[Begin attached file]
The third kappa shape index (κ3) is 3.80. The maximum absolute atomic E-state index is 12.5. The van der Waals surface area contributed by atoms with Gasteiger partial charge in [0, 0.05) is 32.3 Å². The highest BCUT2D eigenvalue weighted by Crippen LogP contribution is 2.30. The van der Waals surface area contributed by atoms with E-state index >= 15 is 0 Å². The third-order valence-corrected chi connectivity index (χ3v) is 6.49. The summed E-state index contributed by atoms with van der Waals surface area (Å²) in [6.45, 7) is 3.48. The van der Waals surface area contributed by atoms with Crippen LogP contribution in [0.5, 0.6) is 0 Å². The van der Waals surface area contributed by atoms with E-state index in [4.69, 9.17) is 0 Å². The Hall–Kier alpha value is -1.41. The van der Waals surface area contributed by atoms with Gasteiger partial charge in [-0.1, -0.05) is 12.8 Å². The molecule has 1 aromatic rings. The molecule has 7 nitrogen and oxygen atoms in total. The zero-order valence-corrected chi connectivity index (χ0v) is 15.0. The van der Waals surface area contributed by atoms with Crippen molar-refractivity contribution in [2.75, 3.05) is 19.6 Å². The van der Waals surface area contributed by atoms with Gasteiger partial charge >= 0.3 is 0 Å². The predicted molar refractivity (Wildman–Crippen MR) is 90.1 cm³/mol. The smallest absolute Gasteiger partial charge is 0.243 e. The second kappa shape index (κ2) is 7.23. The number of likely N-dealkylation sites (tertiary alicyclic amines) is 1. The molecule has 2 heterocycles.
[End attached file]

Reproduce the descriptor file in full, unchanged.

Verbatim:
The third kappa shape index (κ3) is 3.80. The maximum absolute atomic E-state index is 12.5. The van der Waals surface area contributed by atoms with Gasteiger partial charge in [0, 0.05) is 32.3 Å². The highest BCUT2D eigenvalue weighted by Crippen LogP contribution is 2.30. The van der Waals surface area contributed by atoms with E-state index >= 15 is 0 Å². The third-order valence-corrected chi connectivity index (χ3v) is 6.49. The summed E-state index contributed by atoms with van der Waals surface area (Å²) in [6.45, 7) is 3.48. The van der Waals surface area contributed by atoms with Crippen LogP contribution in [0.5, 0.6) is 0 Å². The van der Waals surface area contributed by atoms with E-state index in [4.69, 9.17) is 0 Å². The Hall–Kier alpha value is -1.41. The van der Waals surface area contributed by atoms with Gasteiger partial charge in [-0.1, -0.05) is 12.8 Å². The molecule has 1 aromatic rings. The molecule has 7 nitrogen and oxygen atoms in total. The zero-order valence-corrected chi connectivity index (χ0v) is 15.0. The van der Waals surface area contributed by atoms with Crippen molar-refractivity contribution in [2.75, 3.05) is 19.6 Å². The van der Waals surface area contributed by atoms with Gasteiger partial charge >= 0.3 is 0 Å². The predicted molar refractivity (Wildman–Crippen MR) is 90.1 cm³/mol. The smallest absolute Gasteiger partial charge is 0.243 e. The second kappa shape index (κ2) is 7.23. The number of likely N-dealkylation sites (tertiary alicyclic amines) is 1. The molecule has 2 heterocycles.